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21 Dec

I had the privilege this trip back to the states to be able to help my 86 year-old grandmother move from Seattle to the upper peninsula of Michigan to live with my aunt and her husband.  My sister, mother and aunt had already done a significant amount of work leading up to the actual move to Michigan to smooth the transition, and my plan was to simply help with boxing up some things and then accompany my grandma most of the way to Michigan.

While there was a bit of work to do – sorting through memories and discussing with my grandma what should be done with what, packing and preparing for two flights with her beautiful, but rather skittish cat – it was truly an experience that helped me learn more about her life and memories, understand what she thinks about the world, and appreciate the challenges faced by those who deal with pain or other difficulties.

We spent a full two days, plus a few hours, sorting through objects that had been gifted and acquired over the better part of a century.  Some of the items were priceless with the stories behind them – bone-china pieces handed down through generations originating from England, a funny “dirty finger” (described by my grandma) statue that was a gag gift to my grandfather who passed away a number of years ago, weather instruments that my grandma has now given to Justin and I for our boat that my parents had given my grandparents years ago.  Many of the items were just ‘lucky’ residents in the house (no sentimental value, but enough ‘object value’ to allow someone to decide it should be kept instead of parted with).  Seeing the essential items for my grandma was definitely a window into the life of this wonderful woman – a picture of Jesus that has hung over her bed for decades; wedding pearls that had been worn by her, her mother, my aunt and my mother; a tiny tin container and mini clock that now dictate her schedule of necessary prescriptions that seem to be needed as one approaches the century mark…each with their story and solid place in my grandma’s life.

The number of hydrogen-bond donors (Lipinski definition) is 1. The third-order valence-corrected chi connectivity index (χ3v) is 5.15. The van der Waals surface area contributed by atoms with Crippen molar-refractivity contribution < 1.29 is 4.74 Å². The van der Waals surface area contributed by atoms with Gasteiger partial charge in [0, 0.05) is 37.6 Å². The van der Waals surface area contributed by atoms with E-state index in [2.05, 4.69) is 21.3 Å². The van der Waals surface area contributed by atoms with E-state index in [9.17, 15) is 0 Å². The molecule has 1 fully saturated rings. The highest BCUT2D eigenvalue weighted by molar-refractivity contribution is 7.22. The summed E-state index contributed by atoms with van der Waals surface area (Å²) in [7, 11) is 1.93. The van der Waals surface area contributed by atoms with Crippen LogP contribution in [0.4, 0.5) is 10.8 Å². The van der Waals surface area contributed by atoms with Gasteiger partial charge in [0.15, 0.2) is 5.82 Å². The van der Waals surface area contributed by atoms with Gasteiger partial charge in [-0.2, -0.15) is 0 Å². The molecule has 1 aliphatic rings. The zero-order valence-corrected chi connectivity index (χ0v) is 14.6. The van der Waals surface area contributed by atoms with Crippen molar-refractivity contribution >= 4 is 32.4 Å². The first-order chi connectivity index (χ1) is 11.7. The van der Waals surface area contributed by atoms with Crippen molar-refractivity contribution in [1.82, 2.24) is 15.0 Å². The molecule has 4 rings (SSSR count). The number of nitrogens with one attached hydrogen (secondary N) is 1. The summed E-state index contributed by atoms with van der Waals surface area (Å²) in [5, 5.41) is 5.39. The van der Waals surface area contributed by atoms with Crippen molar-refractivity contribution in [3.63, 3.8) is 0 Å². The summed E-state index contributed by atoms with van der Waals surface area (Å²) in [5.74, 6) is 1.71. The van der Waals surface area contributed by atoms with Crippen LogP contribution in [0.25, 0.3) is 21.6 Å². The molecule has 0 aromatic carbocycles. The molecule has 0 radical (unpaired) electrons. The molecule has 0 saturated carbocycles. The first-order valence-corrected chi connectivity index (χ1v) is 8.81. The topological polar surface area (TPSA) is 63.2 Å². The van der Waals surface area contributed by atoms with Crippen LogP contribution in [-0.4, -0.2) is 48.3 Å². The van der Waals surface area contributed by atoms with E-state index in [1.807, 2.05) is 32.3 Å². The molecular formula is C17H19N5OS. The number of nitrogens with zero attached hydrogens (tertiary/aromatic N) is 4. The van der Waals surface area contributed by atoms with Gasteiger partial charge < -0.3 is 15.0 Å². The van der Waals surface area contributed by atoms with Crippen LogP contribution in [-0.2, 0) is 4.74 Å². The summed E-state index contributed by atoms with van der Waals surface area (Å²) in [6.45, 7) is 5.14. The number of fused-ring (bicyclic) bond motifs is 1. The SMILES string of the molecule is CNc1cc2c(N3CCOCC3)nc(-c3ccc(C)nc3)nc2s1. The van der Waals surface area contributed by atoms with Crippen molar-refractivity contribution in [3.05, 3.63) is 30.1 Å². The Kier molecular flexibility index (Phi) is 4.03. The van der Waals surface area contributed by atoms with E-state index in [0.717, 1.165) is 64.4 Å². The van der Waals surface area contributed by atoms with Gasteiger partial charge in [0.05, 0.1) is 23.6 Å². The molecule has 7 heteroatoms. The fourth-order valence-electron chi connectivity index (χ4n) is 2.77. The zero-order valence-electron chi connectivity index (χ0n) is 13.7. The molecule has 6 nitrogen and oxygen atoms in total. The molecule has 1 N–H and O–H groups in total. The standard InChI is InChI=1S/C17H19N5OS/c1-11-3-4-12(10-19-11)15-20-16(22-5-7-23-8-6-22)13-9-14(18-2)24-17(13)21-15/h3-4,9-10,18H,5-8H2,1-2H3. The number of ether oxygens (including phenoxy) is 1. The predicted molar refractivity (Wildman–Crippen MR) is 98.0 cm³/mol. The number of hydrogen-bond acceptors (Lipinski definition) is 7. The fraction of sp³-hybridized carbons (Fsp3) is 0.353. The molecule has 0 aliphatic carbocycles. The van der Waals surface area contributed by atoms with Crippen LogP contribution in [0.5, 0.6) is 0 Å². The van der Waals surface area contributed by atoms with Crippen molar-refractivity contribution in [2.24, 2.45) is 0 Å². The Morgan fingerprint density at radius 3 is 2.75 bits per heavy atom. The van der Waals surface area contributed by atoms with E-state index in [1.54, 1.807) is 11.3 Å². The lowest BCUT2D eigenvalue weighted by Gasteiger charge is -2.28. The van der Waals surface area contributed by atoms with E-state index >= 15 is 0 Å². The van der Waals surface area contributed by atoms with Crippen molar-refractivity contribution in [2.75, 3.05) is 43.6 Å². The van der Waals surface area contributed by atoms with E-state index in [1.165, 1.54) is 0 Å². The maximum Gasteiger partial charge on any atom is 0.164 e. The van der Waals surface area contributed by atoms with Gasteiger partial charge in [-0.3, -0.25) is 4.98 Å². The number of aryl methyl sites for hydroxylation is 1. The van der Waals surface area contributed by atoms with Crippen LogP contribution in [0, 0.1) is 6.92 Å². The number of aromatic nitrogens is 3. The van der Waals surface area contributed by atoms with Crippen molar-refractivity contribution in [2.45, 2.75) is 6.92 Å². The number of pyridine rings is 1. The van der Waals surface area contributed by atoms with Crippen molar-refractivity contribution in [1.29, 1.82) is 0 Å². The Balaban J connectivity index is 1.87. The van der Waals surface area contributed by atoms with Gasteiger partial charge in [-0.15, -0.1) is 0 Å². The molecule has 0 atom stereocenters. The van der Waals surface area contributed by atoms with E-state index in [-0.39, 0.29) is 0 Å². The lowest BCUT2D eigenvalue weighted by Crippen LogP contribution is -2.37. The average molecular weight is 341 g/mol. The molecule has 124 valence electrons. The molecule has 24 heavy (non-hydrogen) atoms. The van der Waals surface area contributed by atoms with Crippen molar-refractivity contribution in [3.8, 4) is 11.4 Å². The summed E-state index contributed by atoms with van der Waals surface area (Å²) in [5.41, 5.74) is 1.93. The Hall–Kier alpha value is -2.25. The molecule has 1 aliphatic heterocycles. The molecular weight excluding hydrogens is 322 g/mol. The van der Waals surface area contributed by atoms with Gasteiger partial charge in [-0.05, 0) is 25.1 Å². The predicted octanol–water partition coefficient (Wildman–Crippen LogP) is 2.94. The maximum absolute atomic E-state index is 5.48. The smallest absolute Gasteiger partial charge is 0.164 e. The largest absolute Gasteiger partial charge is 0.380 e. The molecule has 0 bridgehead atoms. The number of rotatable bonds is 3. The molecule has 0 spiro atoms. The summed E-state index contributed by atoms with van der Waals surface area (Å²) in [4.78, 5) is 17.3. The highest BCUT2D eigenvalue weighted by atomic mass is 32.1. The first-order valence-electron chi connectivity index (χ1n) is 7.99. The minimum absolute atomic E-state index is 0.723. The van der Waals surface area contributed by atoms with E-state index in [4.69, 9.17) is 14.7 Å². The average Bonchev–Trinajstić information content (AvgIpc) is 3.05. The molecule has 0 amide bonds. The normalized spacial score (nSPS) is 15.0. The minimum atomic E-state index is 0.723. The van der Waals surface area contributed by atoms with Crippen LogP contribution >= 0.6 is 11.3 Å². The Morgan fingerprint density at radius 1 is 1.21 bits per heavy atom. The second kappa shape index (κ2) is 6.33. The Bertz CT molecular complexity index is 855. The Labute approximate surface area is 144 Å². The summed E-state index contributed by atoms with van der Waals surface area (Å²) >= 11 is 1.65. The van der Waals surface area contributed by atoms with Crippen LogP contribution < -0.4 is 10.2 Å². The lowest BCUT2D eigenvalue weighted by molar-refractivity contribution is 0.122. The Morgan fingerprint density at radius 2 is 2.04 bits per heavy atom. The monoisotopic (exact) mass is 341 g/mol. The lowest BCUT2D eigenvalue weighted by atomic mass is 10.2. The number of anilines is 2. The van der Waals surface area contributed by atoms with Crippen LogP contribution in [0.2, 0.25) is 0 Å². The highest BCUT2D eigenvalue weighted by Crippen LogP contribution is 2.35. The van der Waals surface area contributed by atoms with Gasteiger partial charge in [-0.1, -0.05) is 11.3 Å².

I am not an accumulator, but I understand my grandma well enough to know that she held onto gifts that people had given her over the years because she would see the object and think of the giver.  As a lover of cats, she has been the owner of at least a thousand kitty cups, figurines, pictures and such.  I went through many items I had personally given her – these things gave me pause for thought about what they represented at the time of the gift and now, as an item gathering dust on a shelf.  I’ve already been moving towards a different approach for gift-giving to show the people I care about that I love them, but helping my grandma actually complicated my current thoughts of “avoid accumulating things!”  My grandma’s memory was triggered by some of these things, and because of this, I was able to learn about experiences she had in younger days – is there a way to preserve these types of memories and trigger remembrances without the physical object?

After all the packing was done (well, most of it anyway), my grandma, Gracie (her nervous, beautiful cat) and I flew to Chicago, spent the night in a hotel near O-Hare, and then I watched my grandma and Gracie as they boarded a small plane to Michigan.  My grandma deals with significant pain as a result of rheumatoid arthritis, and we used a wheelchair extensively during the trip.  However, that incredible woman had no real concerns for herself during the entire trip – she only wanted to make sure her cat was safe, warm, and eating (my grandma has the “eat eat eat!” grandma-gene…this has probably saved and prolonged the lives of over ten cats, not to mention family members!).  Traveling with my grandma brought back memories she had of going to the Philippines, to Bermuda where I was born, and other places – and I got to hear things I never knew about her.

The little kitty that was pretty nervous at first, but ended up being an impressive traveller!

Those three days – sharing with the matriarch of my family, time moving in a whirlwind, charged with many different emotions and full of lessons of being more empathetic for people traveling with children, mobility-challenged people and the elderly – have been special to say the least.  I’m grateful to have been able to spend them with her.

One of my favorite pictures of my grandma - isn't she beautiful?

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